Historic Association honors preservation projects
MANCHESTER — A Queen City landmark celebrating its 100th anniversary was among those honored Thursday night by the Manchester Historic Association.
The association recognized five honorees during its 25th annual Historic Preservation Awards, including an award for the Puritan Backroom Restaurant at 245 Hooksett Road, celebrating 100 years of operation in 2017.
The event was held at the historic Masonic Temple at 1505 Elm St.
The Historic Preservation Awards program recognizes and supports the efforts of individuals, businesses and organizations that have made significant contributions to the preservation of buildings, neighborhoods, traditions and other historic resources in the Queen City.
In addition to the award for the Puritan Backroom, the 25th Annual Historic Preservation Award honorees were:
• Homeowner’s Award — Craig and Mary Kate Donais, for restoration performed on their home at 39 Buzzell St.
• Neighborhood Preservation Award — Mark and Maryellen Biletch, for restoration and preservation of their home at 2422 Elm St.
• Leadership and Advocacy Award — Preservation Architect Fred Matuszewski
• Adaptive Reuse Award — Bill Binnie and the Carlisle Capital Corporation, for the conversion of the former Amoskeag Bank building at 875 Elm St.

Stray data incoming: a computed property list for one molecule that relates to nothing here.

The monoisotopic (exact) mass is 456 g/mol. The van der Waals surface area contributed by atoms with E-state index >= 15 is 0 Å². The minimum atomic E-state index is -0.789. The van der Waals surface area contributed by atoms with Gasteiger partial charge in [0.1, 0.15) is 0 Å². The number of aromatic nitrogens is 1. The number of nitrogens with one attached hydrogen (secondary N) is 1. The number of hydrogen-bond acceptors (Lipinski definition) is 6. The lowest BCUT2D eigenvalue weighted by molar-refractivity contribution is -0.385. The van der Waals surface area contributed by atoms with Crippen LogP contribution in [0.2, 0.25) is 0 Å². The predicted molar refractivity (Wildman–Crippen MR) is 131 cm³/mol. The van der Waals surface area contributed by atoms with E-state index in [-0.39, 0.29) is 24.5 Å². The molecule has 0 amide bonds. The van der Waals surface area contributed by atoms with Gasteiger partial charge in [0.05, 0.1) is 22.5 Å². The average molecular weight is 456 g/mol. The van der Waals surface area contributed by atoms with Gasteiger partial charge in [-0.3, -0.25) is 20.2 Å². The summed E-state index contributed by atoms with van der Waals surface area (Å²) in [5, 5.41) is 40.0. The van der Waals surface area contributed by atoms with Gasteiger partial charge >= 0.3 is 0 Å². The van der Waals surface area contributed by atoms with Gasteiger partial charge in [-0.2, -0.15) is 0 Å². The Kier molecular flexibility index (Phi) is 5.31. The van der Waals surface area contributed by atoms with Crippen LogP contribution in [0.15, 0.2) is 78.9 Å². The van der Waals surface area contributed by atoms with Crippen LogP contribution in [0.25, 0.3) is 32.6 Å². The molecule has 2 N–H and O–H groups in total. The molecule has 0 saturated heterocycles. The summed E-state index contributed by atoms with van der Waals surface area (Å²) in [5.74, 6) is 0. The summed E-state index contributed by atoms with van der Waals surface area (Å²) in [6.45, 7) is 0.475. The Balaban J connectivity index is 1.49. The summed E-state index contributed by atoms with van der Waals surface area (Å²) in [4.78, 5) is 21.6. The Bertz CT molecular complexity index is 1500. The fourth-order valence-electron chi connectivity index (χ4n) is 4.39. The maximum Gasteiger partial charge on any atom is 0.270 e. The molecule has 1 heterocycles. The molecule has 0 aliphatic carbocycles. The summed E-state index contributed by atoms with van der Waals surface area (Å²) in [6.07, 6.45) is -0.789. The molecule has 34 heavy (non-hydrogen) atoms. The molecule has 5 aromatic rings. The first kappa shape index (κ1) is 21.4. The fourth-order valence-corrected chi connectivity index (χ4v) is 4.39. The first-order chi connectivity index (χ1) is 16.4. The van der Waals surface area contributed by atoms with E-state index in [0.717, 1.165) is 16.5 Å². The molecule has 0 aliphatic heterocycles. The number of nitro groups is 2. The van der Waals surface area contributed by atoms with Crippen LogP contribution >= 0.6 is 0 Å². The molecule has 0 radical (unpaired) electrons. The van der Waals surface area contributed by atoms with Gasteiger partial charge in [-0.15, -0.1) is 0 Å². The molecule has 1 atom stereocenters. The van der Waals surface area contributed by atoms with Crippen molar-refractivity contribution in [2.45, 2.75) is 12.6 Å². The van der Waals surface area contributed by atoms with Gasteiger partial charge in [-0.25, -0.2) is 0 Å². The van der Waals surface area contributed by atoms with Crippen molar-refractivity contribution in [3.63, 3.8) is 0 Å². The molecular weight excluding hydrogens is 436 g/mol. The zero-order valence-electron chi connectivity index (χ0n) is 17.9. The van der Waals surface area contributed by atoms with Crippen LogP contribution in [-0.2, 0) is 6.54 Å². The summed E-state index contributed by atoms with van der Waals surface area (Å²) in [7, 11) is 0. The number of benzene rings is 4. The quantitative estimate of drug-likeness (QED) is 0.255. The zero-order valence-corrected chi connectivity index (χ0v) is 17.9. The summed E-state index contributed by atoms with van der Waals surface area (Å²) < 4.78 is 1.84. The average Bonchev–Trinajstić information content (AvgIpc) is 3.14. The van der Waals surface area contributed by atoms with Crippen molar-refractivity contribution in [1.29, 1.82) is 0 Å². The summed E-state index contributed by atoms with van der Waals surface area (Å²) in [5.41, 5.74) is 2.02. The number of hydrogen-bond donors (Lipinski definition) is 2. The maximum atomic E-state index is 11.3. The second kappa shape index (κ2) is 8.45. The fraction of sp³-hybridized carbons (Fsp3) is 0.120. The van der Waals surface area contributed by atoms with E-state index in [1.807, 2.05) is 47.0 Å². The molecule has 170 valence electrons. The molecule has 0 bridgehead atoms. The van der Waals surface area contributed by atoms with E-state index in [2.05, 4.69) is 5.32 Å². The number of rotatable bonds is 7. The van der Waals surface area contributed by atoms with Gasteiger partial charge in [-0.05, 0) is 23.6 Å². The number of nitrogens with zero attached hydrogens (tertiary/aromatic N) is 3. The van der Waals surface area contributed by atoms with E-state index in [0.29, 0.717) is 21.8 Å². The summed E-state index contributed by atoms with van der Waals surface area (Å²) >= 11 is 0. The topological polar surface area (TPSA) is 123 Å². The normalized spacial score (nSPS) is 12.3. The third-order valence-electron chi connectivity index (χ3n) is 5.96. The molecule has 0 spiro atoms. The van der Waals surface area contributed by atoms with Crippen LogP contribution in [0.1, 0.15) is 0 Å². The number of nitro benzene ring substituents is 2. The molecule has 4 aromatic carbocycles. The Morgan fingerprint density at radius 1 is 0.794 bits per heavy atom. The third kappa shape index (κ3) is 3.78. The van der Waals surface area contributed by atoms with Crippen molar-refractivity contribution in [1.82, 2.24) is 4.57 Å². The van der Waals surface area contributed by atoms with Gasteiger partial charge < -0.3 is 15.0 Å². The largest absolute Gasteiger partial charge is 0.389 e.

Matuszewski, who said he has had an office in Manchester since the mid-1980s, said he was honored to be recognized.
“I don’t view preservation as a sentimental issue,” said Matuszewski. “I view it as a practical issue. The Millyard is now fully populated by companies, and guys like Bill Binnie buying old buildings and converting them into apartments. It fosters pride. The city has social issues, but these continued efforts to keep the city’s past alive is extremely important.”
Craig and Mary Kate Donais said maintaining the historic character of their Victorian home on Buzzell Street has been a labor of love.
“It’s been a lot of work, like rewiring light fixtures for today’s standards,” said Craig Donais. “We started to bring the house back to what it was — or what it could have been — back then.”
“When I was a teenager I loved Victorian homes, and hoped one day maybe I would own one,” said Mary Kate Donais. “Both of us were of the same mind in tackling the job. We moved some things out and re-purposed them. We removed a lot of doors, but saved the door knobs, and now those are being used to hang curtains. We are trying to keep a lot of the original but trying to make it function better for a modern family.”
The honorary co-chairmen for the Historic Preservation Awards were the father-and-son duo of Dick and Alex Anagnost from the Anagnost Companies.
Founded in 1896, the Manchester Historic Association is an independent, 501(c)(3) nonprofit charitable organization with the mission to collect, preserve and share the history of Manchester.
The association operates the Millyard Museum and the Research Center, both of which are open to the public.
For more information, call 622-7531 or visit www.manchester historic.org.